Two types of silicone were used to demonstrate the versatility of this method. Commercially available 250 µm thick silicone sheets (HT-6240, Stockwell Elastomerics, Philadelphia, PA) were cut into approximately 2.5 cm × 1.5 cm strips. Two-part polydimethylsiloxane (PDMS, Sylgard 182, Dow Corning, Midland, MI) was mixed at a 10:1 ratio per manufacturer’s directions and defoamed in a planetary centrifugal mixer (AR-100, ThinkyUSA, Laguna Hills, CA). We then spin coated 10 g of PDMS prepolymer on a silicon wafer at 250 RPM for 90 seconds and cured this membrane for 4 hours at 65 °C to achieve target thickness of 250 µm. The membrane was subsequently removed from the wafer and cut into approximately 2.5 cm × 1.5 cm strips.
Both silicone formulations were then impregnated with the UV-reactive molecule benzophenone according to previously reported methods.26 Briefly, a solution of 10 wt%/vol benzophenone (99% pure, Acros Organics, NJ) dissolved in a water/acetone mixture (35:65 w/w) was placed on the silicone strip for 60 s (Fig. 1). The silicone strips were immediately rinsed with methanol and dried with nitrogen.
To form a composite network of acrylamide and silicone, we mixed a prepolymer solution of 10% w/v acrylamide (99% pure, Bio-Rad, Hercules, CA), 0.05 or 0.5% w/v bisacrylamide (Molecular grade, Promega Corporation, Madison WI), ammonium persulfate (500 µg/ml, Bio-Rad), tetramethylethylenediamine (1:2000 vol/vol, Bio-Rad) and distilled water. Ten µl of this solution was pipetted onto the center of the silicone and covered with a 12 mm diameter round coverslip. The assembly was then treated with ultraviolet light (10.8 J/cm2, λUV = 383 nm). Coverslips were removed, and gels were allowed to equilibrate in phosphate buffered saline (PBS, pH 7.4) overnight at room temperature.
We used atomic force microscopy (alpha300A, WITec, Knoxville, TN) to investigate the elastic moduli of assembled gels, and details can be found in electronic supplementary information (SI). Indentation results (10 µm/s indentation rate) are fit to the Oliver-Pharr model27, 28 to yield elastic modulus.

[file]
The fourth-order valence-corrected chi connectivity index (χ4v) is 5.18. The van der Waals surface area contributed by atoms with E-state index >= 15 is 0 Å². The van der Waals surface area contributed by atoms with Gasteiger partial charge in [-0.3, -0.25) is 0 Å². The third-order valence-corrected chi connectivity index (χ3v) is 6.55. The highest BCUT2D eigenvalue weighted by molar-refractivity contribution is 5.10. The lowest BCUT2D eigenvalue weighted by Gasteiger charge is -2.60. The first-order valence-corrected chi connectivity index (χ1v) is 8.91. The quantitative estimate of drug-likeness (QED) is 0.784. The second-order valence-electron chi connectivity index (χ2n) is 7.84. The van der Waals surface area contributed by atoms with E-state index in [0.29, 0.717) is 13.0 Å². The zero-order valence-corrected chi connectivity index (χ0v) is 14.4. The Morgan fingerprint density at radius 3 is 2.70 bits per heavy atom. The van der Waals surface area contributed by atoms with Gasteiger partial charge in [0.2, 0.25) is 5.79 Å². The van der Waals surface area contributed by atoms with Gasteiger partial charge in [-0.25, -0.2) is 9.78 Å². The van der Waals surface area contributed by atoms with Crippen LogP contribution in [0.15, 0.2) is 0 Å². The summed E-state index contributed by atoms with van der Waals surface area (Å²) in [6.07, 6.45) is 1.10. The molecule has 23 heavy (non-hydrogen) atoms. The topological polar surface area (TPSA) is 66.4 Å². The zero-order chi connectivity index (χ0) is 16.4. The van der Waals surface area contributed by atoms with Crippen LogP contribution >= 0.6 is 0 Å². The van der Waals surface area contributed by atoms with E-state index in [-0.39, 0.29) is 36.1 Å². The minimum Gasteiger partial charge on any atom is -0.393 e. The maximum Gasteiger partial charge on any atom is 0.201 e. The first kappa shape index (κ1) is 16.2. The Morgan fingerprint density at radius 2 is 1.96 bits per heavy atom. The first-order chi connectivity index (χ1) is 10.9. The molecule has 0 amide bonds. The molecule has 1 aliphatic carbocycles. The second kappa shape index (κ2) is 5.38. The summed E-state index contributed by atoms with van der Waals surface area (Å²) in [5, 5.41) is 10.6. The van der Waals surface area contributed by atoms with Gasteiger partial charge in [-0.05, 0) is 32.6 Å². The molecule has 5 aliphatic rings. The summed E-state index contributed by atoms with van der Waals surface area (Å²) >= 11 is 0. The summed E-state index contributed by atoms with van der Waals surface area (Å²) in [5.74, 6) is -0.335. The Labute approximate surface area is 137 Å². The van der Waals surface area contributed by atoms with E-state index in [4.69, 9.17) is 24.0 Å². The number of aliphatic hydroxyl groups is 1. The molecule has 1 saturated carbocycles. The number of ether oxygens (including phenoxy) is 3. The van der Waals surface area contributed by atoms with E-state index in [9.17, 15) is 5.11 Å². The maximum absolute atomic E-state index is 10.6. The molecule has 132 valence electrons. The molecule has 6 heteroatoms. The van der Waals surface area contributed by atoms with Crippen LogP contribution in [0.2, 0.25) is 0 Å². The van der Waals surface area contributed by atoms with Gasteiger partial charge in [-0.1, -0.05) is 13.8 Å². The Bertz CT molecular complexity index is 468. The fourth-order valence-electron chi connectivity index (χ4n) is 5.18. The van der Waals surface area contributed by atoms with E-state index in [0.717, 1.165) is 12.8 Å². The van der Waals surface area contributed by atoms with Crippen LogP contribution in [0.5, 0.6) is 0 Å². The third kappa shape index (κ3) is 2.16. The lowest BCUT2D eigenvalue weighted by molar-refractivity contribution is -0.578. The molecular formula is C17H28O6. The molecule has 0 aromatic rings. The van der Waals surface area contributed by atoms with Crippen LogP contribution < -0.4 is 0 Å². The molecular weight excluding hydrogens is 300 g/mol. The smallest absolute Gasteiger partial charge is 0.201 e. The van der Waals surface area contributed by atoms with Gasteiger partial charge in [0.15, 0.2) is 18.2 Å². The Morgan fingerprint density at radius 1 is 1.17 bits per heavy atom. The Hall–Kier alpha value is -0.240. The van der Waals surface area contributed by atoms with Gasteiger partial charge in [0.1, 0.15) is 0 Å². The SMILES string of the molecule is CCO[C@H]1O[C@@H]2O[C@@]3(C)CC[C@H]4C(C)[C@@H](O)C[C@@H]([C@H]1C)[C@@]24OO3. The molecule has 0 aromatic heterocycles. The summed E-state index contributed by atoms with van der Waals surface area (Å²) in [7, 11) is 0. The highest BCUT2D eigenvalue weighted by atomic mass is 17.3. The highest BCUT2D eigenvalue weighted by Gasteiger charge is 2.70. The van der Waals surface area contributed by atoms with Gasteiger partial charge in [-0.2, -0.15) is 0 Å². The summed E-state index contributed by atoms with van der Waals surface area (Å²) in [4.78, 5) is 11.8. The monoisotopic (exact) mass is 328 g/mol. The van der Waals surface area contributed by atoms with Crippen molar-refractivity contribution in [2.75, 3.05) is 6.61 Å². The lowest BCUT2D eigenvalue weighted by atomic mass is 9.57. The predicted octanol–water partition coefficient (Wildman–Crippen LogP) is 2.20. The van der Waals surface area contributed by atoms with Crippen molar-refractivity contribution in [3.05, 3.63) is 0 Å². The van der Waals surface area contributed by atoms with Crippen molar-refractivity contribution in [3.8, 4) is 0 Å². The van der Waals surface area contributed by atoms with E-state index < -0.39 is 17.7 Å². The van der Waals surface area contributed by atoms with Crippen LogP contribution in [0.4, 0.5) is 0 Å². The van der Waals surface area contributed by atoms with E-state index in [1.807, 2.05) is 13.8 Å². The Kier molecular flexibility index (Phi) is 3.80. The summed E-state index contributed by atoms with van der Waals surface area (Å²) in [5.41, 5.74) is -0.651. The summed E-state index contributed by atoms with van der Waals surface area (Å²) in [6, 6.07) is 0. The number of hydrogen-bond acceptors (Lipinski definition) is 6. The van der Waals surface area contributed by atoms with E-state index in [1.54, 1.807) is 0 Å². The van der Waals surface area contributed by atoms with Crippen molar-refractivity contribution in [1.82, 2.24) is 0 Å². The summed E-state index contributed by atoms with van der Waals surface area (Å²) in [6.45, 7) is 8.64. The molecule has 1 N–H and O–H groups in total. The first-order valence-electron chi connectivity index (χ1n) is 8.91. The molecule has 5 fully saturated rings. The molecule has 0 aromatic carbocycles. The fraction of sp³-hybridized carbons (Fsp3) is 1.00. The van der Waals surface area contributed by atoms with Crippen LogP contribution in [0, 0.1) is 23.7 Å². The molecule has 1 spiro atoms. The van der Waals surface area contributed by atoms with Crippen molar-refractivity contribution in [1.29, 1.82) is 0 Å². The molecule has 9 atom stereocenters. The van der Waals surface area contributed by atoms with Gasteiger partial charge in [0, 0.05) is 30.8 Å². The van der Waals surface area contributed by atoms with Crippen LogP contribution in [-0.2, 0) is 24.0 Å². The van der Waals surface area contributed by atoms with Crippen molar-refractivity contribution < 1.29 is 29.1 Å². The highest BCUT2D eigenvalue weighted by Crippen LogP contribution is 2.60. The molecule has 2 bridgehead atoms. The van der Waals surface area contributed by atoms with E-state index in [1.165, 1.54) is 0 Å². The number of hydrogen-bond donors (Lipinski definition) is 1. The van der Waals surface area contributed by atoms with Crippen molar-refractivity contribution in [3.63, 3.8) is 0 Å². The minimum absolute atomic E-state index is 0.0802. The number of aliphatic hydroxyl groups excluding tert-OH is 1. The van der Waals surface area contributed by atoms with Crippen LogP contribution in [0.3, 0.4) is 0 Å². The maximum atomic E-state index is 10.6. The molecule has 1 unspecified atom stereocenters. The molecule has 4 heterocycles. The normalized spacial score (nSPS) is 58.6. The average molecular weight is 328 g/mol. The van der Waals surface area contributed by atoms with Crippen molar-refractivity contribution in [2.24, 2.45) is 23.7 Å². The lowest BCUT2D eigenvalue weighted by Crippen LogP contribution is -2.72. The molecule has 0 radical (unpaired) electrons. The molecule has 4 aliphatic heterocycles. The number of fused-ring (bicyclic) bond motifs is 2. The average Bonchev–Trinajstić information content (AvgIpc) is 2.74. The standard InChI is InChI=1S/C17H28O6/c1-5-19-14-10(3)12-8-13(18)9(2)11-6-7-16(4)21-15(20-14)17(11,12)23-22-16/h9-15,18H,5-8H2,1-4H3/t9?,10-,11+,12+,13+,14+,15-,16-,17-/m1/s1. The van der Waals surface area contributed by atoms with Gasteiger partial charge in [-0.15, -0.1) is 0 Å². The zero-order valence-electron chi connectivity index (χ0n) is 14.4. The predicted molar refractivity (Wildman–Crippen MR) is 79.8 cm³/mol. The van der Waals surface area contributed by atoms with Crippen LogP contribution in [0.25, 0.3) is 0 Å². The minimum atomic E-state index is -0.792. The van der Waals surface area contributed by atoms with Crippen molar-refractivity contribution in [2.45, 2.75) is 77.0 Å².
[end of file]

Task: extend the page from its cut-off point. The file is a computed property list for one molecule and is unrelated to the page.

Silicone-acrylamide strips were loaded into a linear actuator (ST- Japan, Fig. 2A). To characterize the macroscale behavior of the system, the silicone strip was stretched to approximately 150% its original length for 50% engineering strain. “Macroscale” strain of the attached gel was assessed by taking pictures of initial and stretched samples (DinoLite Pro, AnMo Electronics, Torrance, CA) and using ImageJ to calculate the engineering strain (additional details in SI).
To confirm microscale strain transfer to the gels was similar to observed macroscale strain, conventional image correlation algorithms (implemented in PIVlab29) were used to track fiducial markers at the surface of the silicone and at the surface of the beads. The sample was strained approximately 10%, and we evaluated the Lagrangian strain tensor for the displacement results of the image correlation algorithms (Fig. 2B–C, additional information in ESI). To assess strain transfer from the gel to the cell monolayer, random cell morphologies were adequate fiducial markers to use PIVlab again on the paired-paired images (Fig. 2C–D), and the engineering strain was calculated from these data. Detailed methods are described in SI.